Archive - Flotsam and jetsam RSS Feed

Flotsam and jetsam (12/17)

 doctor

Good Reads

  • The Biggest Myth in Time Management: The truth is, we can’t ever really get away from it. There is no escaping the nonstop surge of email, text, voicemail, Twitter, Facebook, LinkedIn — and that’s just the technology-based stream. How can we ever catch up? We can’t. (Harvard Business Review)
  • Gay Christians choosing celibacy emerge from the shadows: The reaction among church leaders themselves has been mixed, with some praising the celibacy movement as a valid way to be both gay and Christian. But others have returned to the central question of how far Christianity can go in embracing homosexuality — even if people abstain from sex. (Washington Post)
  • The Myth of the Exceptional Woman: But women leaders aren’t that extraordinary. The differences between female leaders and women in general are not as great as we think they are—at least, they’re not differences that we can’t address through education and more opportunities. (Christianity Today)
  • The Rise of Mindfulness: The ages-old practice teaches a person to be more focused on the present moment, rather than caught up in thoughts about the past or worries about the future. The practice has gained popularity in the U.S., and apparently with good reason: Every other week there seems to be a new scientific study showing just how it can change the brain. (Forbes)

Other Info

Just for Fun

  • Catch up on the best viral videos from 2014

https://www.youtube.com/watch?v=axgDgH6f7Pw

Flotsam and jetsam (12/15)

 beep

Good Reads

  • An Open Letter to the Dad Looking at Porn: Dear Dad, I want to let you know first of all that I love you and forgive you for what this has done in my life. I also wanted to let you know exactly what your porn use has done to my life. You may think that this effects only you, or even your and mom’s relationships. But it has had a profound impact on me and all of my siblings as well. (Faith It)
  • Fred Sanders on John Wesley and Arminianism: Reading John Wesley can certainly make you look around at contemporary preaching and wonder where all the serious business went. The judgment he pronounced on university students in his day –“you are a generation of triflers, triflers with God, with one another, and with your own souls”–strikes a nerve for us. (Jesus Creed)
  • Future Perfect: Social progress, high-speed transport and electricity everywhere – how the Victorians invented the future. (Aeon)

Flotsam and jetsam (12/12)

cremation

Good Reads

  • Sorry, Tertullian: Church growth is “not strongly” correlated with either governmental or societal persecution. However, Christianity “tends loosely” to change more rapidly (grow or shrink) when governmental restriction is high, and stays relatively stable when such pressure is low. (Christianity Today)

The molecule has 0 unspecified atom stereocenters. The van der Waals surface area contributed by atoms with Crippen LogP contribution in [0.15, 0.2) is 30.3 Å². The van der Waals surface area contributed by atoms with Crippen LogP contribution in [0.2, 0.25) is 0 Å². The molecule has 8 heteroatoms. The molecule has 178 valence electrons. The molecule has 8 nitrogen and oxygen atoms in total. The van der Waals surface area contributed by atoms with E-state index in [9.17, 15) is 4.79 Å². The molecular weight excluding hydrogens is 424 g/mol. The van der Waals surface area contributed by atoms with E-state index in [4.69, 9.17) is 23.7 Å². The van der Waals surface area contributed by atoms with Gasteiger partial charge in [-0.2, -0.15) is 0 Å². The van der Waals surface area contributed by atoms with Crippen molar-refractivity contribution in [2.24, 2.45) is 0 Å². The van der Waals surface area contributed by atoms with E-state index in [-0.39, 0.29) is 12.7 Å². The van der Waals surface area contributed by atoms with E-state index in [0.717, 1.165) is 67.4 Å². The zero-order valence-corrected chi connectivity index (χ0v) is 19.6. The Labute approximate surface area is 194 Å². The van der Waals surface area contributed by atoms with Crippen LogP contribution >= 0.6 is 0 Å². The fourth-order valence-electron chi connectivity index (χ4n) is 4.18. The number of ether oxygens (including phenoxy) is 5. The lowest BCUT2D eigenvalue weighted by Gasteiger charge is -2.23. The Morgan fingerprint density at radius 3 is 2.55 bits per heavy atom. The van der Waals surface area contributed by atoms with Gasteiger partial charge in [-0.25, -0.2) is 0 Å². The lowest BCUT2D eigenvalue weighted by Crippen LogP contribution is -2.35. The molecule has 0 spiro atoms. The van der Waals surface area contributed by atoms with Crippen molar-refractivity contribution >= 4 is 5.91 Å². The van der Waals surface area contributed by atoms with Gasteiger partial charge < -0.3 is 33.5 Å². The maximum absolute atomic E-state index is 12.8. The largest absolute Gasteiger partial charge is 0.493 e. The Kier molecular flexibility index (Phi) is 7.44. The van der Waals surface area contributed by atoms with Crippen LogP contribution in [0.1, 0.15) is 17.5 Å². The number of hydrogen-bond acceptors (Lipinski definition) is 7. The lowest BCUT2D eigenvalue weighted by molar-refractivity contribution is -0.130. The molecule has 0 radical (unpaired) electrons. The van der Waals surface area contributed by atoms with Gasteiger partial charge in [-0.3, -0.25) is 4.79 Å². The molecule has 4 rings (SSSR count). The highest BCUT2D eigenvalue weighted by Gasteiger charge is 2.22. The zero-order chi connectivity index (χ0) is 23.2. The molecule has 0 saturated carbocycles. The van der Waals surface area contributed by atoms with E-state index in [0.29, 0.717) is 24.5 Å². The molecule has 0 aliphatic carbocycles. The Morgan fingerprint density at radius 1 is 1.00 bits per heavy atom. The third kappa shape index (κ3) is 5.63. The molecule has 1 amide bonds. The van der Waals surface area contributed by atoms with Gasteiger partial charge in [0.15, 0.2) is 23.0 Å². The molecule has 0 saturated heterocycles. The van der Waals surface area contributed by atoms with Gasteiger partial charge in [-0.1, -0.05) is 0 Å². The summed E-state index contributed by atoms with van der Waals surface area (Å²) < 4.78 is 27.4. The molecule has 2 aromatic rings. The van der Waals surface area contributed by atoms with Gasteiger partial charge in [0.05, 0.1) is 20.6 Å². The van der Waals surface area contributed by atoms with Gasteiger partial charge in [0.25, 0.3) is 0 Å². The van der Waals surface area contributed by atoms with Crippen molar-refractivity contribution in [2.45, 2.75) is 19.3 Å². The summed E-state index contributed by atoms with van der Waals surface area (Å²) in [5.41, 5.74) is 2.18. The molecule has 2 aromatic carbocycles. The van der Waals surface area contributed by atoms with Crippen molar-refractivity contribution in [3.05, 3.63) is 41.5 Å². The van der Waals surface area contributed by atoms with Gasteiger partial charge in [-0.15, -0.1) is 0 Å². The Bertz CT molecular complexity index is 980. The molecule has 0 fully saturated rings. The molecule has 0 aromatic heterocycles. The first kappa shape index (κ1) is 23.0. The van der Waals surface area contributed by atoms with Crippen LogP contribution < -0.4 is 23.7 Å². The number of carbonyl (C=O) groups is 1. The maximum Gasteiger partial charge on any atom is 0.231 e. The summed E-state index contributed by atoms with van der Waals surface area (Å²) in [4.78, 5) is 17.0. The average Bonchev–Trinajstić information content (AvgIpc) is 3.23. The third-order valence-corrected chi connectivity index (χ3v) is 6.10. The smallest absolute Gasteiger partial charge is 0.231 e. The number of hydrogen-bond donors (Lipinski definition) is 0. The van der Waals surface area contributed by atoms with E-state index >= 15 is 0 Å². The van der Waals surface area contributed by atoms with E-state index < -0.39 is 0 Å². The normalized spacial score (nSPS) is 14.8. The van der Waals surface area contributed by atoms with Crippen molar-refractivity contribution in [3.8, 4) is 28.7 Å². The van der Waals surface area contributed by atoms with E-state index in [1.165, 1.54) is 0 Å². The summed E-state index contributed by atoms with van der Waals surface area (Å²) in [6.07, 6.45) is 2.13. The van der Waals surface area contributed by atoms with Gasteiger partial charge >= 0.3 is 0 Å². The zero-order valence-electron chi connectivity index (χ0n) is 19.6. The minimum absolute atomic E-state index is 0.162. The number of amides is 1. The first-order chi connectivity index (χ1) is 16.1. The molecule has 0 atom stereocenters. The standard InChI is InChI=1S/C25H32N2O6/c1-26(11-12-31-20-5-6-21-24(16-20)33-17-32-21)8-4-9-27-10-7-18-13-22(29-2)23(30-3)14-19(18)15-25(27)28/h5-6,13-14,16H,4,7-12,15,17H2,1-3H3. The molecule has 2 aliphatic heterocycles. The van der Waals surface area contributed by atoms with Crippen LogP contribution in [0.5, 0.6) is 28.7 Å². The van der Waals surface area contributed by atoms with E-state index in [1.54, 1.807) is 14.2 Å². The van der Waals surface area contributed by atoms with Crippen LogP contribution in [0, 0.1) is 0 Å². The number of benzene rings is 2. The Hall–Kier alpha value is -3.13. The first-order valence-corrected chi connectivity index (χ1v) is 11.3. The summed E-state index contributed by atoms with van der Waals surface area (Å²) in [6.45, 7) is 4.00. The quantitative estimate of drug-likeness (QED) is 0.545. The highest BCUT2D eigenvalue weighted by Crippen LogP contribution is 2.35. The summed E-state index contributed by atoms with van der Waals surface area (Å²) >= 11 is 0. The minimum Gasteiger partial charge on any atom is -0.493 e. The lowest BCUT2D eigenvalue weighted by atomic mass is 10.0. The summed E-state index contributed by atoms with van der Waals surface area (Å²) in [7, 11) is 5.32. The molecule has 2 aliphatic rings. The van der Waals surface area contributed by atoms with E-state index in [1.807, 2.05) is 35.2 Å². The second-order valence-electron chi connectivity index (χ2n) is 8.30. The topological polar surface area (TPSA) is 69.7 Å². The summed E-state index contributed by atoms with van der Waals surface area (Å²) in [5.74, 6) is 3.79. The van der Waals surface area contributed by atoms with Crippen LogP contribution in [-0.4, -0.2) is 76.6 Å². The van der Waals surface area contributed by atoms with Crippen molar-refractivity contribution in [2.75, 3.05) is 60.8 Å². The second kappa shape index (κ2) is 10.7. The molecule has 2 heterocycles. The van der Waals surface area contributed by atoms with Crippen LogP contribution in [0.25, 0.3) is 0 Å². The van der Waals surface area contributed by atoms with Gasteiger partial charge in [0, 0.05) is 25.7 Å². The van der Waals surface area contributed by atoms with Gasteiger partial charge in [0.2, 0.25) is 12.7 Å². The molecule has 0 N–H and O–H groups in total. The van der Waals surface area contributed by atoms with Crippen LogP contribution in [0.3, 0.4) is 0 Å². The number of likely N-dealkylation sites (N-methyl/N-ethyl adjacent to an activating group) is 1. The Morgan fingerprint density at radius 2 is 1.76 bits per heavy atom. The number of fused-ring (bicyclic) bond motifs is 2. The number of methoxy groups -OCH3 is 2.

• 10 Ways That Brain Myths Are Harming Us: Governments are pouring unprecedented sums of money into neuroscience…..Unfortunately this ignorance is providing the perfect breeding ground for myth and misconception. For every genuine break through, there is parallel excretion of hype or utter neurobunk. (Wired)
  • Will Evangelicals Continue to Support Torture? In  2009, the Pew Research Center released a headline-grabbing survey showing that 6 in 10 white evangelical Protestants supported the use of torture against suspected terrorists. White evangelicals were the only religious group with a majority of respondents who believed torture was often (18%) or sometimes (44%) justified in defense of United States interests. (On Faith)
  • After Ferguson: America Must Abandon “Sick Christianity” at Ease with Violence: Violence has won in America, and we live always in the break, in the silence, like that of a musical break between movements where violence is being prepared to answer back to violence, and where someone is about to be seduced into believing that peace and stability will be established through violence. (Willie James Jennings)

Flotsam and jetsam (12/10)

 americans think

Good Reads

  • 10 Historical Myths about World Christianity: As followers of Christ and adherents of the Bible, Christians are called to be a people of the truth. Thus, it is crucial that we seek to understand our tradition as accurately as possible. So consider these top ten historical myths about world Christianity. (Gospel Coalition)
  • Chimps Aren’t People—for Now: Tommy, a 26-year-old caged chimpanzee, has been denied the right to personhood and habeas corpus, but not for the reasons you might think. (The Atlantic)
  • Whose Gender? Which Identity? Good arguments are no protection against bad arguments or no arguments at all, especially when the latter are allied to the rhetoric of medical professionalism and personal sincerity, touching story lines, and the organized determination of small groups of activists. (First Things)

Flotsam and jetsam (12/8)

the new king of nativity scenes

the new king of nativity scenes

Good Reads

  • A United Evangelical Response: The System Failed Eric Garner: Not all evangelicals believed that Darren Wilson, a Ferguson, Missouri, police officer who killed unarmed teenager Michael Brown in August, should have been indicted in a recent grand jury hearing. Others were silent on the issue. But Wednesday’s events brought a more forceful, and more united response that justice had not been served. (Christianity Today)
  • 9 Things I Wish Everyone Knew About the Persecution of Christians: Americans like to believe they do not tolerate discrimination against blacks, gays, women, the elderly, or the disabled — we wear that belief as a badge of pride. So why does the persecution of Christians go ignored? Here are 9 things everyone needs to know about the persecution and discrimination of this religious group. (On Faith)